Xenopus laevis has been among the few amphibians to travel to outer space. In one project, the NASA Ames Research Center used the model organism to study the virtual absence of gravity’s effect on amphibian development. Tadpoles that hatched in microgravity had thicker blastocoel roofs and lower blastopore lip latitudes. Their neurula stages were unimpaired, and they appeared unchanged externally. After experiencing microgravity, the tadpoles were able to develop as normal. It was concluded that microgravity did not affect early Xenopus embryogenesis (Souza et al. 1995).

Because it makes a hardy and popular pet, it can also be found in aquariums worldwide (Trueb 2003).

This species has been used as food in African countries (Trueb 2003).

Possible reasons for amphibian decline

Local pesticides, fertilizers, and pollutants

Comments
The genomics of X. laevis are complex. This frog is sister to X. gilli according to a summary phylogeny based on mitochondrial and autosomal gene trees (Evans et al. 2015).

Xenopus laevis is highly conserved. It has been a unique lineage for nearly 17.5 million years ago, which contributes to its utility as a model organism for human study. Comparatively, other commonly observed amphibians diverged at more recent earlier times. Bufo americanus has existed for only 1.3 million years, and Ambystoma tigrinum has existed for 10 million years (Hunt et al. 2020).

Both X. laevis and X. tropicalis are traditional model organisms. Xenopus tropicalis was the first amphibian to have its whole genome sequenced (Hellsten et al. 2010), and X. laevis followed six years later (Session et al. 2016). With these two whole genomes, Session et al. were able to identify genomic differences between the species and estimate their evolutionary rate. More specifically, X. tropicalis is diploid and X. laevis is tetraploid. And based on the rate of synonymous mutations in protein-coding genes, the two species diverged from each other about 48 mya, a date that is remarkably close to the estimate based on phylogenetic analysis of fossils, morphology, and other genomic sequences. Session et al. also calculated that the lineage of tetraploid Xenopus species originated 17 –18 mya from two now-extinct diploid ancestors.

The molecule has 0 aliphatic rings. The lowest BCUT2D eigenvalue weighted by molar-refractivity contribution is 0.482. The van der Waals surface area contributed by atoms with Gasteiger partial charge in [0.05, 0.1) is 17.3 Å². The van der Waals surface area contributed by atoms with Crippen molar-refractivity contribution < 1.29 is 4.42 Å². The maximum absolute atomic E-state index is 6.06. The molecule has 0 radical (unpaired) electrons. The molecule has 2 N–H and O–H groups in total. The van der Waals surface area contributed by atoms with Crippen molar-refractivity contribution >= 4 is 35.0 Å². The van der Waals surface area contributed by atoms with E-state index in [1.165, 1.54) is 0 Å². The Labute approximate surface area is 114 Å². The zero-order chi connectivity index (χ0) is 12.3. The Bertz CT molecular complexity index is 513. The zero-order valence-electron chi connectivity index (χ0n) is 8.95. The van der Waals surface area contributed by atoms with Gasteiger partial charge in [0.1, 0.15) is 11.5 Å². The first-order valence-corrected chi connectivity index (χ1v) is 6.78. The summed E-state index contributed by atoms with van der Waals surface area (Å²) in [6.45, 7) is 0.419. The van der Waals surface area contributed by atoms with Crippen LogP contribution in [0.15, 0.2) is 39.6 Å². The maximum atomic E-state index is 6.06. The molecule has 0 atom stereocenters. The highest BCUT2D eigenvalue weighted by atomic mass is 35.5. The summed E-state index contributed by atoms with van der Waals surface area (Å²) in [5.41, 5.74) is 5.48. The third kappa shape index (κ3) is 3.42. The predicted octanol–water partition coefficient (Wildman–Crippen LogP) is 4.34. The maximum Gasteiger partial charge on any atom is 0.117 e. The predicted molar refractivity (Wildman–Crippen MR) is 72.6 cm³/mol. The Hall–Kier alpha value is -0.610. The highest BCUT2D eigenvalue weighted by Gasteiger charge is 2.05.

Investigations into centromere sequences determined that the sequence of X. tropicalis differs from centromeric-associated repeats of X. laevis. This finding demonstrated that the centromere sequences of Xenopus quickly evolved after speciation, but were maintained across chromosomes within the individual species (Bredeson et al. 2023).

The genus name Xenopus means “strange limbs (Suzuki et al. 2006).

The distinct claws on X. laevis’s inner toes yielded this species’ common name: the African clawed frog (Cannatella and Sa 2003).

This species was featured as News of the Week on 21 November 2016:
Despite the genomic revolution, the first complete genome of a frog, Xenopus tropicalis, was sequenced only in 2010. Session et al. (2016) have sequenced the genome of another species, Xenopus laevis. Because X. tropicalis is diploid and the X. laevis is tetraploid, important inferences can be made about genome evolution. Based on analysis of the rate of synonymous mutations in protein-coding genes, they estimated that the two species diverged from each other about 48 mya, a date is remarkably close to the estimate based on phylogenetic analysis of fossils, morphology, and other genomic sequences. They also calculated that the lineage of tetraploid Xenopus species originated 17–18 mya from two now extinct diploid ancestors (Written by David Cannatella).